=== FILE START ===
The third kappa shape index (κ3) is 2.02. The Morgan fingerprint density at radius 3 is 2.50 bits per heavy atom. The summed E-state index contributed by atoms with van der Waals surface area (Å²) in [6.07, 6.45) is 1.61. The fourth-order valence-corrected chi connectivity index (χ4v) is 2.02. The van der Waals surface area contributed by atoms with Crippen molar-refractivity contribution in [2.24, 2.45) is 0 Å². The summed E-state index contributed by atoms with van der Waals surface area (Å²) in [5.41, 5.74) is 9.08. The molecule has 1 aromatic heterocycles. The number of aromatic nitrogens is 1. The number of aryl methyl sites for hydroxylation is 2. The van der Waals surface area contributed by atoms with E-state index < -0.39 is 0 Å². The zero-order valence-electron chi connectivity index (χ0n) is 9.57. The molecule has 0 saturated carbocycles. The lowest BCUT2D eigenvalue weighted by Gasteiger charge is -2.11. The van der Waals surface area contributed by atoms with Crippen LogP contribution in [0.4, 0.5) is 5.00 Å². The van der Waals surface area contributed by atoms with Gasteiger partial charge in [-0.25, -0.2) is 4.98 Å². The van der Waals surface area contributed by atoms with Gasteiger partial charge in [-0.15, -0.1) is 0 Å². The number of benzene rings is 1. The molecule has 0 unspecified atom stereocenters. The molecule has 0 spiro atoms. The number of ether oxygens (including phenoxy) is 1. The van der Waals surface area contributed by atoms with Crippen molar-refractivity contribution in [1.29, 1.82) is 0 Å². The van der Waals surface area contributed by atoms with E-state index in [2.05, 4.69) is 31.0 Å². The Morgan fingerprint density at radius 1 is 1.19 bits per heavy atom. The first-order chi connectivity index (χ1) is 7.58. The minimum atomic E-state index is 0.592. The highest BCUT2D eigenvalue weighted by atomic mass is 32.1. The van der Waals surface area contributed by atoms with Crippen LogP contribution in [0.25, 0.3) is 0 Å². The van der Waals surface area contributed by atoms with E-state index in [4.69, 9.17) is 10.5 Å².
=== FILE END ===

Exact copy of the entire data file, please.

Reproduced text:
The third kappa shape index (κ3) is 2.02. The Morgan fingerprint density at radius 3 is 2.50 bits per heavy atom. The summed E-state index contributed by atoms with van der Waals surface area (Å²) in [6.07, 6.45) is 1.61. The fourth-order valence-corrected chi connectivity index (χ4v) is 2.02. The van der Waals surface area contributed by atoms with Crippen molar-refractivity contribution in [2.24, 2.45) is 0 Å². The summed E-state index contributed by atoms with van der Waals surface area (Å²) in [5.41, 5.74) is 9.08. The molecule has 1 aromatic heterocycles. The number of aromatic nitrogens is 1. The number of aryl methyl sites for hydroxylation is 2. The van der Waals surface area contributed by atoms with E-state index < -0.39 is 0 Å². The zero-order valence-electron chi connectivity index (χ0n) is 9.57. The molecule has 0 saturated carbocycles. The lowest BCUT2D eigenvalue weighted by Gasteiger charge is -2.11. The van der Waals surface area contributed by atoms with Crippen LogP contribution in [0.4, 0.5) is 5.00 Å². The van der Waals surface area contributed by atoms with Gasteiger partial charge in [-0.25, -0.2) is 4.98 Å². The van der Waals surface area contributed by atoms with Gasteiger partial charge in [-0.15, -0.1) is 0 Å². The number of benzene rings is 1. The molecule has 0 unspecified atom stereocenters. The molecule has 0 spiro atoms. The number of ether oxygens (including phenoxy) is 1. The van der Waals surface area contributed by atoms with Crippen molar-refractivity contribution in [1.29, 1.82) is 0 Å². The van der Waals surface area contributed by atoms with E-state index in [2.05, 4.69) is 31.0 Å². The Morgan fingerprint density at radius 1 is 1.19 bits per heavy atom. The first-order chi connectivity index (χ1) is 7.58. The minimum atomic E-state index is 0.592. The highest BCUT2D eigenvalue weighted by atomic mass is 32.1. The van der Waals surface area contributed by atoms with Crippen LogP contribution in [0.25, 0.3) is 0 Å². The van der Waals surface area contributed by atoms with E-state index in [4.69, 9.17) is 10.5 Å².